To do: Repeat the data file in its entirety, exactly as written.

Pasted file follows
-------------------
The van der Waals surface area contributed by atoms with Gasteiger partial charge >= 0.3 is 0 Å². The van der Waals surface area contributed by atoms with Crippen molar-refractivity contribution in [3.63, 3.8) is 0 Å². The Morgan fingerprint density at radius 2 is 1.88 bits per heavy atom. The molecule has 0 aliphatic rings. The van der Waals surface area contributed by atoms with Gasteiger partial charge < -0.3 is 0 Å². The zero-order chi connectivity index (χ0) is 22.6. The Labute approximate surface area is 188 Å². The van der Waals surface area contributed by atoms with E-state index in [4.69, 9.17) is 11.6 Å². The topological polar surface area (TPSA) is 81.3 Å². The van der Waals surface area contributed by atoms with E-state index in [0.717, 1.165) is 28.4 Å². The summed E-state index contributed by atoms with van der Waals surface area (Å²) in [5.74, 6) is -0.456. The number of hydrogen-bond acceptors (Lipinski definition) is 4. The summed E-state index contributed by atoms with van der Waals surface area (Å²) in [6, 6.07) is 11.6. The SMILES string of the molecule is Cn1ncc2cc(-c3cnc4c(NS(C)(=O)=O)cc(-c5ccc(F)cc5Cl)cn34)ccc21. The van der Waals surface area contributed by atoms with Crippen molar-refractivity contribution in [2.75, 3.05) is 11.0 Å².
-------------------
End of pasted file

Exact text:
The van der Waals surface area contributed by atoms with Gasteiger partial charge >= 0.3 is 0 Å². The van der Waals surface area contributed by atoms with Crippen molar-refractivity contribution in [3.63, 3.8) is 0 Å². The Morgan fingerprint density at radius 2 is 1.88 bits per heavy atom. The molecule has 0 aliphatic rings. The van der Waals surface area contributed by atoms with Gasteiger partial charge < -0.3 is 0 Å². The zero-order chi connectivity index (χ0) is 22.6. The Labute approximate surface area is 188 Å². The van der Waals surface area contributed by atoms with E-state index in [4.69, 9.17) is 11.6 Å². The topological polar surface area (TPSA) is 81.3 Å². The van der Waals surface area contributed by atoms with E-state index in [0.717, 1.165) is 28.4 Å². The summed E-state index contributed by atoms with van der Waals surface area (Å²) in [5.74, 6) is -0.456. The number of hydrogen-bond acceptors (Lipinski definition) is 4. The summed E-state index contributed by atoms with van der Waals surface area (Å²) in [6, 6.07) is 11.6. The SMILES string of the molecule is Cn1ncc2cc(-c3cnc4c(NS(C)(=O)=O)cc(-c5ccc(F)cc5Cl)cn34)ccc21. The van der Waals surface area contributed by atoms with Crippen molar-refractivity contribution in [2.75, 3.05) is 11.0 Å².